1.1 BACKGROUND OF THE STUDY
Higher education institution is viewed as a magnet in the metropolitan area that attracts people and economic activity towards it (O‟Flaherty, 2005). In recent times, the Nigeria government have shown strong commitment to growth in higher education sector by the establishment of more institutions especially universities and polytechnics and the liberalization of its ownership. While this is the focus of the government, little or no attention is given to the provision of accommodation in the varsities and polytechnics to meet the rising student population. As a result of this, majority of the student population take solace in the rental market for alternative accommodation. The demand has resulted in the establishment of niche market because students’ market especially appears to be robust. Hence, Peacocke (1999) opined that the major characteristics of students demand is that it monopolizes the market thereby reducing supply to other tenant groups.
Anamaria and Melchior (2007) used two concepts to analyze the impacts produced by the presence of a higher institution in an area: to include magnets and enclave. The first concept used to describe the impacts of large land owners such as the polytechnic is the “magnet”. In urban terms, magnet represents a concept or metaphor which describes a territory in the metropolitan area which attracts people and economic activity towards it. Higher education institutions can be qualified as magnets since they have the power of attracting many students, faculties and staff as well as business and institutional activities to a specified region in a town. Higher education institutions, when acting as a magnet, besides attracting uses that promote urban and economic growth, attracts activities regarded as damaging by particular groups in the society (Anamaria and Melchior, 2007).
The second concept used to describe the impact of large land owners such as the polytechnics is the “enclave”. A new enclave represents a self contained place or region of the city, with uses or morphology different from the one of the surrounding neighborhood (Anamaria and Melchior, 2007). According to Perry and Wiewel (2005), a higher education institution has traditionally seen itself as an enclave, “removed enough from the immediacy and demands of modern life to produce the knowledge and information with which to better understand the society”. Depending on the externality, the role of polytechnics as magnets most times overcomes their features as enclaves. Therefore, the concepts of magnets and enclaves represent an important methodological tool in the analysis of the impacts and externalities by the universities on their neighbourhoods (Anamaria and Melchior, 2007). Universities and polytechnics primarily acquire land and structures that support their core mission or immediate growth demands, it is however not uncommon for surrounding communities to criticize universities for their unresponsive development policies or lack of a plan to mitigate negative spillover effects (Sungu-Erylimaz, 2009). For neighbourhood residents, some of the major concerns relate to quality of life issues, such as conversion of houses and other buildings to student occupancy; upward pressure on rents; adaptation of shops and facilities to student markets; and increase in traffic, noise, and parking problems (Harasta, 2008).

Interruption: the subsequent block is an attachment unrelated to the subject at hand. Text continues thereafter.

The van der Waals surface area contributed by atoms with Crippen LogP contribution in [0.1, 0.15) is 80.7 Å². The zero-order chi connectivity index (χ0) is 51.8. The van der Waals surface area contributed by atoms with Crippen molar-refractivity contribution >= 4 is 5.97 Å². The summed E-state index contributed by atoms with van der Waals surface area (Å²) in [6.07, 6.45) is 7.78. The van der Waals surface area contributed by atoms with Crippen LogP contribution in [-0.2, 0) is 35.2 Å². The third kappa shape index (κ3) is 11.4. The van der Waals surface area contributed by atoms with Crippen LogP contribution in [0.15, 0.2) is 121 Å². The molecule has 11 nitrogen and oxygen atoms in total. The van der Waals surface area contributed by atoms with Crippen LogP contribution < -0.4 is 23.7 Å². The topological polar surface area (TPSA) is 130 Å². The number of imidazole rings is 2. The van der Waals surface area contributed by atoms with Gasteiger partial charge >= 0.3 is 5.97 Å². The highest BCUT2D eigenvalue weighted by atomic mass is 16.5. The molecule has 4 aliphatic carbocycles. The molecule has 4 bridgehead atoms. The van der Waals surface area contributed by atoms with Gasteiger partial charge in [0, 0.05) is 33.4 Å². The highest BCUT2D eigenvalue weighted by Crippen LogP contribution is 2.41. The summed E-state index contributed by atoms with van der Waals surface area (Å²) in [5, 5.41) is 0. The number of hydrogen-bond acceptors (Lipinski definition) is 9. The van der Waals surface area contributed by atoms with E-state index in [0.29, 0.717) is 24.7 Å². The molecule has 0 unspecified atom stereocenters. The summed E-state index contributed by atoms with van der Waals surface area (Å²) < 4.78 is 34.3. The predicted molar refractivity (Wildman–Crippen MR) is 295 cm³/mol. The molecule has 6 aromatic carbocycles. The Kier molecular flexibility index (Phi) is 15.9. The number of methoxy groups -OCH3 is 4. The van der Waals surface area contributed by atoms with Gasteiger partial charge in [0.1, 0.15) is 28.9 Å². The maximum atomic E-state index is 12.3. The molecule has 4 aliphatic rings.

Higher education institutions according to Vandergrift et al (2009) are said to provide culture, high technology, recreational facilities, open space, sporting facilities, and fun. A polytechnic campus is often the focal point of a municipality. Green areas, water bodies, and open space are all common on campuses. Thus, through higher demand for this unique confluence of amenities, a campus itself may cause house prices to be 10% higher in New Jerseys (Vandergrift et al 2009). Anamaria and Melchior (2007) in the study carried out on the impact produced by the presence of higher institutions campuses on land and property values, found out that in the immediate area of influence (a radius of 1km from the campus) of the two campuses studied, land and property values were expected to be impacted by proximity of the higher institutions.
Ankali (2007) carried out a study on the impact of tertiary institutions on residential property values in the Federal Polytechnic, Ede and found out that the establishment of the polytechnic led to the influx of people into the town, thereby, making the residential property market subsector experience a moderate increase in rental values between 1994 and 1997. Another slight increase was also experienced between 1998 and 1999 and the highest rental increment was observed between 2001 and 2005. However, tenement properties close to the Polytechnic experienced the highest rental growth rate.